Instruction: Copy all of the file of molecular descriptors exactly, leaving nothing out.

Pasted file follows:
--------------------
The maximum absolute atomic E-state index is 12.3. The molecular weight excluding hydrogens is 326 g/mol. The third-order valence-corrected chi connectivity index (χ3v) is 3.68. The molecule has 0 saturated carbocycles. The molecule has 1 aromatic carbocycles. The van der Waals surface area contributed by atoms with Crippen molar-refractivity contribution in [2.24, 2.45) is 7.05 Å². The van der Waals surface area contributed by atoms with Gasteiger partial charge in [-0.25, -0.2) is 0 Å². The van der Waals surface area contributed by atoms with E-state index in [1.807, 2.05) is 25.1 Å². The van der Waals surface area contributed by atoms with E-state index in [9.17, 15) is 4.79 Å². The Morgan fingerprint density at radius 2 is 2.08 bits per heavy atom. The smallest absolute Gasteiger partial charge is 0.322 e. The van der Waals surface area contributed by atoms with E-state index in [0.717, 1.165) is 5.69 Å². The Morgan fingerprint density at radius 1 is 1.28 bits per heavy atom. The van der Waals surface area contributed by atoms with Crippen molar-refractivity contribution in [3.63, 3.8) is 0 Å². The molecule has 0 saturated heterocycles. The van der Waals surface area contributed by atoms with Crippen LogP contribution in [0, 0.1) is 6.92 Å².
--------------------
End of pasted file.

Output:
The maximum absolute atomic E-state index is 12.3. The molecular weight excluding hydrogens is 326 g/mol. The third-order valence-corrected chi connectivity index (χ3v) is 3.68. The molecule has 0 saturated carbocycles. The molecule has 1 aromatic carbocycles. The van der Waals surface area contributed by atoms with Crippen molar-refractivity contribution in [2.24, 2.45) is 7.05 Å². The van der Waals surface area contributed by atoms with Gasteiger partial charge in [-0.25, -0.2) is 0 Å². The van der Waals surface area contributed by atoms with E-state index in [1.807, 2.05) is 25.1 Å². The van der Waals surface area contributed by atoms with E-state index in [9.17, 15) is 4.79 Å². The Morgan fingerprint density at radius 2 is 2.08 bits per heavy atom. The smallest absolute Gasteiger partial charge is 0.322 e. The van der Waals surface area contributed by atoms with E-state index in [0.717, 1.165) is 5.69 Å². The Morgan fingerprint density at radius 1 is 1.28 bits per heavy atom. The van der Waals surface area contributed by atoms with Crippen molar-refractivity contribution in [3.63, 3.8) is 0 Å². The molecule has 0 saturated heterocycles. The van der Waals surface area contributed by atoms with Crippen LogP contribution in [0, 0.1) is 6.92 Å².